Preference is given to fellows who wish to make a two-year commitment, with an emphasis on epilepsy and EEG, but one year fellowships is also offered. Patients with epilepsy will be seen in the clinic jointly by fellows and staff. Fellows will attend one or two seizure clinics a week, including adult and pediatric seizure patients. From four to eight months will be spent each year in the epilepsy monitoring unit. The remaining time will be devoted to outpatient and intraoperative EEG studies and clinical or basic research projects.

Acceptance to the program assures a minimum of 1 year of salary, assuming satisfactory performance. Where appropriate, application may be made to outside agencies such as the Epilepsy Foundation of America or American Epilepsy Society for funding support to defray costs of the fellowship. Individuals who bring their own funding may be considered on an individual basis for special training programs.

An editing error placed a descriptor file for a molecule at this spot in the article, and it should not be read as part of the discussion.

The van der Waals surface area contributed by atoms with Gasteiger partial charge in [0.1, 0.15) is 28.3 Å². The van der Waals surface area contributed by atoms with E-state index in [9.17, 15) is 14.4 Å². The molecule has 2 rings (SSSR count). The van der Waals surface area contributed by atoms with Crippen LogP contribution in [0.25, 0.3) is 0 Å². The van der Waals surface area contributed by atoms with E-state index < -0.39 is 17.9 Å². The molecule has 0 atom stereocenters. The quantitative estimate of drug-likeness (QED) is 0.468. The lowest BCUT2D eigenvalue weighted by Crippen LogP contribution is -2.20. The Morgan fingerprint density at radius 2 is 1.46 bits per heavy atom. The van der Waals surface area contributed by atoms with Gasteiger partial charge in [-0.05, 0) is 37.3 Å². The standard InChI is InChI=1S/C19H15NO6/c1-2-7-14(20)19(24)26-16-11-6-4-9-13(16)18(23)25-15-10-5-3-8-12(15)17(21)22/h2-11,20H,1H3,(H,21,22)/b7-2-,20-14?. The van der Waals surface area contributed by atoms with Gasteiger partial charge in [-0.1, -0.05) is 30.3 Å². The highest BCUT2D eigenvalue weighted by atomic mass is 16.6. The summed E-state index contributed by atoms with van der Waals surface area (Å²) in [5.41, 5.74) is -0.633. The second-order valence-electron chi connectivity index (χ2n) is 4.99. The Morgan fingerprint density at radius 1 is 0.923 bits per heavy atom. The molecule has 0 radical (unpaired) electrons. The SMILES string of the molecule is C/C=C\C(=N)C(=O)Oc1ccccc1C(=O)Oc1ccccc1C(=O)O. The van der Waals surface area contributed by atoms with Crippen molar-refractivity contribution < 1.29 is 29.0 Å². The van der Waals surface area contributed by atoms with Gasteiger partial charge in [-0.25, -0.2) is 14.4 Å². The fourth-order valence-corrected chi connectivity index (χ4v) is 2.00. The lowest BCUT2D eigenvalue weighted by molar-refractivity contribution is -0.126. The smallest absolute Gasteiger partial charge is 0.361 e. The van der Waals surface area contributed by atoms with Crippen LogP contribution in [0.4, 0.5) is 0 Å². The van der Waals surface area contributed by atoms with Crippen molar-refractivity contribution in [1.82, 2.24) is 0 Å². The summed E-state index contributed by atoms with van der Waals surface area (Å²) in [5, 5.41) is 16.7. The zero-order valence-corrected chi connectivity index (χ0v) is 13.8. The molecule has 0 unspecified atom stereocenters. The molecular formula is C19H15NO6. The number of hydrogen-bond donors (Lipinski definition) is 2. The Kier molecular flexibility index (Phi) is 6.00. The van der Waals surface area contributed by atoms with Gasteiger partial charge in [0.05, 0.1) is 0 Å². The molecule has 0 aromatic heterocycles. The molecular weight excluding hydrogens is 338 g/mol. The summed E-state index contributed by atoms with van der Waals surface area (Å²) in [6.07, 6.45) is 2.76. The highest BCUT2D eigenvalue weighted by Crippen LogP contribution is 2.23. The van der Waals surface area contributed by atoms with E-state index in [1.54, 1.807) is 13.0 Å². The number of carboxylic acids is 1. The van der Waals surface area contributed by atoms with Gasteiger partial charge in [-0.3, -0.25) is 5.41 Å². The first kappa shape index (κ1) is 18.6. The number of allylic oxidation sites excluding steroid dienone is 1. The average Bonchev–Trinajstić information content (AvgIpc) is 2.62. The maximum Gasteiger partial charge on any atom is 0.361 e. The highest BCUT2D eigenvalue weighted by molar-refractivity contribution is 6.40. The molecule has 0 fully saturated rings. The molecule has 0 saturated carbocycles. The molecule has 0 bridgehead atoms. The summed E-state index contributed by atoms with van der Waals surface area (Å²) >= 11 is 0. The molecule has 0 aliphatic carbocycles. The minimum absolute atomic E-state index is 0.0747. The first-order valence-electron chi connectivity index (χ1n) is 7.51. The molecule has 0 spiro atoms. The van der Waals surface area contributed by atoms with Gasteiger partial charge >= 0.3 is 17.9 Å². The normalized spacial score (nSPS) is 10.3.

Application may be made for fellowship support from outside agencies. Such outside funding is encouraged, both as an honor for the fellow and as additional support funds for our program. Obtaining such funding is not, however, required for fellows accepted into the program.

Fellows should expect to partake of the following responsibilities: